California-based Beckman Coulter Inc., which employs more than 500 people in the Indianapolis area, is up for sale, according to the Wall Street Journal. The company has hired Goldman Sachs Group Inc. to investigate a sale. After the Journal’s report, the company’s market value neared $5 billion. Potential buyers include private-equity firms such as the Blackstone Group and Apollo Global Management, or other companies in the medical-device industry, such as Illinois-based Abbott Laboratories, Germany-based Siemens or even Roche Diagnostics Corp. a Swiss company that operates its North American headquarters out of Indianapolis. Beckman’s testing machines are used in hospitals and medical research labs. In 2007, it moved more than 200 jobs to Indianapolis as it relocated its centrifuge development and manufacturing facilities. In October, Beckman announced plans to add 95 more jobs in Indianapolis over the next three years.
What is it about White County? In the same month that White County Memorial Hospital said it’s ready to merge with Indianapolis-based Clarian Health, now White County’s Monticello Medical Center is selling its four-physician family practice to St. Elizabeth Regional Health in Lafayette. St. Elizabeth is part of the Franciscan Alliance, which operates the three St. Francis hospitals in the Indianapolis area. Monticello, the White County seat, is about 30 miles north of Lafayette. St. Elizabeth will employ the four physicians, as well as three nurse practitioners, who collectively serve the largest percentage of White County residents. Locking up family practitioners is key for hospitals right now as they try to form themselves into “accountable care organizations” that will be paid by Medicare and private insurers for managing the long-term health of patients. Medicare’s rules will require accountable care organizations to provide family, or primary, care to at least 5,000 patients.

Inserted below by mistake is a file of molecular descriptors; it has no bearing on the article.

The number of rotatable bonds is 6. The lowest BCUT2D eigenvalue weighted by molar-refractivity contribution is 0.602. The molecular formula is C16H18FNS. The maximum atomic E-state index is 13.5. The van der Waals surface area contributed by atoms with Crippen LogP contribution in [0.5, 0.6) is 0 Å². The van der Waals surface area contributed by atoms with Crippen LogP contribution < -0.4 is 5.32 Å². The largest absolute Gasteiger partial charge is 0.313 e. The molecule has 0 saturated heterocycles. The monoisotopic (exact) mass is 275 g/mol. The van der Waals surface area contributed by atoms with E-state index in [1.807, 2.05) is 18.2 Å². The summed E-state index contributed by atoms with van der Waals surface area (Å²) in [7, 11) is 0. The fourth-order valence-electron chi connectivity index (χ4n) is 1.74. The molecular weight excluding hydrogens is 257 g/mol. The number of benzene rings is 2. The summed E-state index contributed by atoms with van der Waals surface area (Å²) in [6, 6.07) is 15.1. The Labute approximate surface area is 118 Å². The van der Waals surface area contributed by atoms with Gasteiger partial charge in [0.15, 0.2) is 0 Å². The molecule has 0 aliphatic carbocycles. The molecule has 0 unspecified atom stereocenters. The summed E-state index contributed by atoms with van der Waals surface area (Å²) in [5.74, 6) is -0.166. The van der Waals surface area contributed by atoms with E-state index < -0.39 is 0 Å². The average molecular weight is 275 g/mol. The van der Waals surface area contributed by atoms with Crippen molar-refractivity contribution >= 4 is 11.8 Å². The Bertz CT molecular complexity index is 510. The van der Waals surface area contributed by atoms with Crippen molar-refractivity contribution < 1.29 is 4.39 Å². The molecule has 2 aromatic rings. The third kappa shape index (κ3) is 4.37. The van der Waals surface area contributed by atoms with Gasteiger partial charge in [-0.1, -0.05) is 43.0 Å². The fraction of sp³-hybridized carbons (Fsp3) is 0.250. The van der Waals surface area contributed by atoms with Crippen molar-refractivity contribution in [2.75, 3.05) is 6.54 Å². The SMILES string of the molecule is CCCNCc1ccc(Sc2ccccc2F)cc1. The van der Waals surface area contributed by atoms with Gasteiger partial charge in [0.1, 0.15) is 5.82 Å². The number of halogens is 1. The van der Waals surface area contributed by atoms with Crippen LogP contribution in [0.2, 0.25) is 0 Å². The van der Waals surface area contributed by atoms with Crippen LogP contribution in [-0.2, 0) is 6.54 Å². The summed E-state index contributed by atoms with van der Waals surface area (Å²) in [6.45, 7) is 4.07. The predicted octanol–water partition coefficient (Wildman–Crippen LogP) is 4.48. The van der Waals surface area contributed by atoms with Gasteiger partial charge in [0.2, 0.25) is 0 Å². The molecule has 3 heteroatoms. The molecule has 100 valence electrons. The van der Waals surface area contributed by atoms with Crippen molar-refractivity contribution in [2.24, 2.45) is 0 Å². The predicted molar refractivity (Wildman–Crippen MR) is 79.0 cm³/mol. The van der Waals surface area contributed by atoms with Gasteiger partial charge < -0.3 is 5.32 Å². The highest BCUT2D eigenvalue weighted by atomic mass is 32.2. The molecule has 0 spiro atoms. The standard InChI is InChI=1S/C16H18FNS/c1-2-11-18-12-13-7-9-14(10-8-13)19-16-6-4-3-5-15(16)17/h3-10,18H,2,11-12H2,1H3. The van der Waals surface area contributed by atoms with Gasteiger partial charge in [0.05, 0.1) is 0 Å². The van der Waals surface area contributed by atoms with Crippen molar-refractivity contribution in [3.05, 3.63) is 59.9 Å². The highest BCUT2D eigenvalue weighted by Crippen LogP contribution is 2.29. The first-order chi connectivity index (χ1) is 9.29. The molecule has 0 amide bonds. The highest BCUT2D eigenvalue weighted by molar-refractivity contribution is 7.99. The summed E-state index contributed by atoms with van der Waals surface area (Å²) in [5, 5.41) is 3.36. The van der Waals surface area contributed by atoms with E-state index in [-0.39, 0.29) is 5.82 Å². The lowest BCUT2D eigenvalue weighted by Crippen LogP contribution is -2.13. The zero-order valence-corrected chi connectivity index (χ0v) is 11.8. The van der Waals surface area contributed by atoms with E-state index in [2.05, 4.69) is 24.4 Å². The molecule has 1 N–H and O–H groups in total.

Indiana University’s health care budget will fall $24.9 million short of projected expenses in 2011-12, according to the Herald-Times of Bloomington, as a low-deductible Anthem Blue Access health care plan has become too expensive to offer to its 18,000 employees. IU trustee Tom Reilly Jr. implied that employees need to cover some of the extra costs.
Eli Lilly and Co. suspended a Phase 3 clinical trial of a skin-cancer drug after 12 patients in the study died, according to Bloomberg News. The deaths, among the 300 patients in the study, “may be treatment-related,” said Amy Sousa, a Lilly spokeswoman. Lilly was testing tasisulam on patients whose skin cancer had spread and who didn’t benefit from earlier treatment. No new or existing patients will be given the drug while the company evaluates safety data for the trial. But Lilly will continue to study tasisulam against breast, ovarian and renal cancers and against soft-tissue sarcoma, the company said.